GM's Reuss was considered for CEO job in 2010, Whitacre says
January 23, 2013
General Motors Co.'s North American president, Mark Reuss, was considered for the top job at the automaker in 2010 before his lack of seasoning led the board to the current CEO, Dan Akerson, according to an excerpt from a forthcoming book by former CEO Ed Whitacre.
As GM, which restructured in bankruptcy with the help of a $49.5 billion U.S. taxpayer bailout, moved toward its fall 2010 initial public offering, Whitacre told the board he would not continue as CEO. His idea for his replacement was Reuss, according to the excerpt published today by Fortune magazine.
"Mark had zoomed up the executive chain in record time; he went from midlevel engineer to the No. 2 person in the company in the space of a year, more or less," Whitacre said of Reuss. "The plus was that Mark was showing a lot of poise and management potential. The downside was that he hadn't been in the job long enough to prove himself as a CEO."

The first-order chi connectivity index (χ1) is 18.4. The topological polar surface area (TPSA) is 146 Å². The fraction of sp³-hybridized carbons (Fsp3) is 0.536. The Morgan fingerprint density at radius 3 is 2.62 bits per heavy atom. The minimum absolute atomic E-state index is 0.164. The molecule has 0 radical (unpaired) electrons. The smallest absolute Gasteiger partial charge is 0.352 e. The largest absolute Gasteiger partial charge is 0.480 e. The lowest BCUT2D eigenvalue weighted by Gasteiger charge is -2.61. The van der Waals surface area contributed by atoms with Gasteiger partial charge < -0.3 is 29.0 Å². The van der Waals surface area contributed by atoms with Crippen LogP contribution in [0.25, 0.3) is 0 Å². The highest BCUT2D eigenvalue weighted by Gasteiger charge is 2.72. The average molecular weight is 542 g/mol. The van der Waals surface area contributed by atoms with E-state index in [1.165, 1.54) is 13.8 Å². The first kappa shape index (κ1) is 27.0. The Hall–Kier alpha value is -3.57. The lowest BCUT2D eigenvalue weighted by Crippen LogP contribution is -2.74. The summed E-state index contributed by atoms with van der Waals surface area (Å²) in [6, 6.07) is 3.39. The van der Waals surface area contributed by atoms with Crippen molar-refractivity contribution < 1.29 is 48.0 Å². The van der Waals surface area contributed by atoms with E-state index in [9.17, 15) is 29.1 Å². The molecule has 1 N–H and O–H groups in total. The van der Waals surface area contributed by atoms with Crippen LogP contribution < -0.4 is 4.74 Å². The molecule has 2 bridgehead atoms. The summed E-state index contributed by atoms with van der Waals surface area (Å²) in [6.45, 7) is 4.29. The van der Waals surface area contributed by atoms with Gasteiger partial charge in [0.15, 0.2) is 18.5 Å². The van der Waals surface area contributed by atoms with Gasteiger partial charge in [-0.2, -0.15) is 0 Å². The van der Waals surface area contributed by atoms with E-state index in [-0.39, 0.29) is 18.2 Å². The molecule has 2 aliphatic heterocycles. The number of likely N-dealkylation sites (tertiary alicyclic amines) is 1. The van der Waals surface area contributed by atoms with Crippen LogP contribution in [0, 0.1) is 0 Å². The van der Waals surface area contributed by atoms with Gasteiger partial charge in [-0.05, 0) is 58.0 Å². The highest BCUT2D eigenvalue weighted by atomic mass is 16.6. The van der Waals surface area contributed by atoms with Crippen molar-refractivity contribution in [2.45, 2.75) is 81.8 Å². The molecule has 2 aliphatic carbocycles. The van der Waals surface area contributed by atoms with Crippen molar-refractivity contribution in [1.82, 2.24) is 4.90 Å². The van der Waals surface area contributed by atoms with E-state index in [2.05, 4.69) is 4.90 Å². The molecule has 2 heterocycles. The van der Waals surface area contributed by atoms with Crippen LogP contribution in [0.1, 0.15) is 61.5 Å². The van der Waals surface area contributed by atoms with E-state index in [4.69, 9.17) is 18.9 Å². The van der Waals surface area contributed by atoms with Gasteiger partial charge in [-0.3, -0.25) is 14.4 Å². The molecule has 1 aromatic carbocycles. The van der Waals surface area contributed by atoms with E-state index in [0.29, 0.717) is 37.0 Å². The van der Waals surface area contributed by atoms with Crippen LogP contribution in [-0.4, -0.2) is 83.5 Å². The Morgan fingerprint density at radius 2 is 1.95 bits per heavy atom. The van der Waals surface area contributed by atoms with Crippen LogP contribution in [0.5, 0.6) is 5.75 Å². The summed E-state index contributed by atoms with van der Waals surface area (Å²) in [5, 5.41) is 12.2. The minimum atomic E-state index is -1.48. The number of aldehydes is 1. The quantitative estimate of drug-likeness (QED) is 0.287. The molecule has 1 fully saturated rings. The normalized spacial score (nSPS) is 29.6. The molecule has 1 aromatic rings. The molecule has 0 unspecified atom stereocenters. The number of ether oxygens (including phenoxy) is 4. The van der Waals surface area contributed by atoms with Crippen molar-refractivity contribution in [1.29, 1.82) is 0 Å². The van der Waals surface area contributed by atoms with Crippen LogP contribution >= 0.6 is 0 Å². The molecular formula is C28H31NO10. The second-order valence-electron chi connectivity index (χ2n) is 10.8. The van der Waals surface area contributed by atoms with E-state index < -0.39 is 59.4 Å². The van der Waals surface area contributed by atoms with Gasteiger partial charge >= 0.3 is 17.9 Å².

Reuss, 49, is perceived by some Wall Street analysts and GM insiders as a potential heir apparent to Akerson. Other possible successors are Vice Chairman Steve Girsky, Chief Financial Officer Dan Ammann and global product development chief Mary Barra.
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